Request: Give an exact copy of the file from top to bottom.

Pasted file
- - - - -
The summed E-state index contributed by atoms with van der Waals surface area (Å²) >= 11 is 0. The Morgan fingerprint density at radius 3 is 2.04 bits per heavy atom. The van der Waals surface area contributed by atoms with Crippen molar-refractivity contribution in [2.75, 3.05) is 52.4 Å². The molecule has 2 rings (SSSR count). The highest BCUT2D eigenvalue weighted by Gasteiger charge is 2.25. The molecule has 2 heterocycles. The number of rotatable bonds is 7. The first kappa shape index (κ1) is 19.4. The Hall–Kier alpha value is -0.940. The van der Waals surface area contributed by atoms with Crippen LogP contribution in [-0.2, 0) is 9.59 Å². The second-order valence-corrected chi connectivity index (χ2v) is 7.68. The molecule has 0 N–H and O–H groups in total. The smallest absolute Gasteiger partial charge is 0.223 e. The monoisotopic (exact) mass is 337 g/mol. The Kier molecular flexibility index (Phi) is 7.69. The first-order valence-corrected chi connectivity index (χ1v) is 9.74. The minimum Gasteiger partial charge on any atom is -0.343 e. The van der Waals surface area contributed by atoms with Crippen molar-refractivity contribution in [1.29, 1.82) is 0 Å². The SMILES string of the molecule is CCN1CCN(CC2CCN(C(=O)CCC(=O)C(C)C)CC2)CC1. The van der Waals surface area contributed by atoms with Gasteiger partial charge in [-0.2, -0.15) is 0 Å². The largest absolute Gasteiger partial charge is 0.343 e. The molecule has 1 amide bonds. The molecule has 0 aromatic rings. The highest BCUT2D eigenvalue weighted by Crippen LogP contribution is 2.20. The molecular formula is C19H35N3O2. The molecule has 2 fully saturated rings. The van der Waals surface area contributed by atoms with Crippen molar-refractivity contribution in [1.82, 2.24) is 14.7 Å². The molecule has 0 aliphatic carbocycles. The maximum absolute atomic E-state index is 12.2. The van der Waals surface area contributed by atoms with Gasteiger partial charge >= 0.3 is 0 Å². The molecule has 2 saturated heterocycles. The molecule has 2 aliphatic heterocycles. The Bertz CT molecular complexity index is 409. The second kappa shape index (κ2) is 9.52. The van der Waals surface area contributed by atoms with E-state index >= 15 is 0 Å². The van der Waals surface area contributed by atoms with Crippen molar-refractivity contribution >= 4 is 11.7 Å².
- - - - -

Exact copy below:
The summed E-state index contributed by atoms with van der Waals surface area (Å²) >= 11 is 0. The Morgan fingerprint density at radius 3 is 2.04 bits per heavy atom. The van der Waals surface area contributed by atoms with Crippen molar-refractivity contribution in [2.75, 3.05) is 52.4 Å². The molecule has 2 rings (SSSR count). The highest BCUT2D eigenvalue weighted by Gasteiger charge is 2.25. The molecule has 2 heterocycles. The number of rotatable bonds is 7. The first kappa shape index (κ1) is 19.4. The Hall–Kier alpha value is -0.940. The van der Waals surface area contributed by atoms with Crippen LogP contribution in [-0.2, 0) is 9.59 Å². The second-order valence-corrected chi connectivity index (χ2v) is 7.68. The molecule has 0 N–H and O–H groups in total. The smallest absolute Gasteiger partial charge is 0.223 e. The monoisotopic (exact) mass is 337 g/mol. The Kier molecular flexibility index (Phi) is 7.69. The first-order valence-corrected chi connectivity index (χ1v) is 9.74. The minimum Gasteiger partial charge on any atom is -0.343 e. The van der Waals surface area contributed by atoms with Crippen molar-refractivity contribution in [1.29, 1.82) is 0 Å². The SMILES string of the molecule is CCN1CCN(CC2CCN(C(=O)CCC(=O)C(C)C)CC2)CC1. The van der Waals surface area contributed by atoms with Gasteiger partial charge in [-0.2, -0.15) is 0 Å². The largest absolute Gasteiger partial charge is 0.343 e. The molecule has 1 amide bonds. The molecule has 0 aromatic rings. The highest BCUT2D eigenvalue weighted by Crippen LogP contribution is 2.20. The molecular formula is C19H35N3O2. The molecule has 2 fully saturated rings. The van der Waals surface area contributed by atoms with Crippen molar-refractivity contribution in [1.82, 2.24) is 14.7 Å². The molecule has 0 aliphatic carbocycles. The maximum absolute atomic E-state index is 12.2. The van der Waals surface area contributed by atoms with Gasteiger partial charge >= 0.3 is 0 Å². The molecule has 2 saturated heterocycles. The molecule has 2 aliphatic heterocycles. The Bertz CT molecular complexity index is 409. The second kappa shape index (κ2) is 9.52. The van der Waals surface area contributed by atoms with E-state index >= 15 is 0 Å². The van der Waals surface area contributed by atoms with Crippen molar-refractivity contribution >= 4 is 11.7 Å².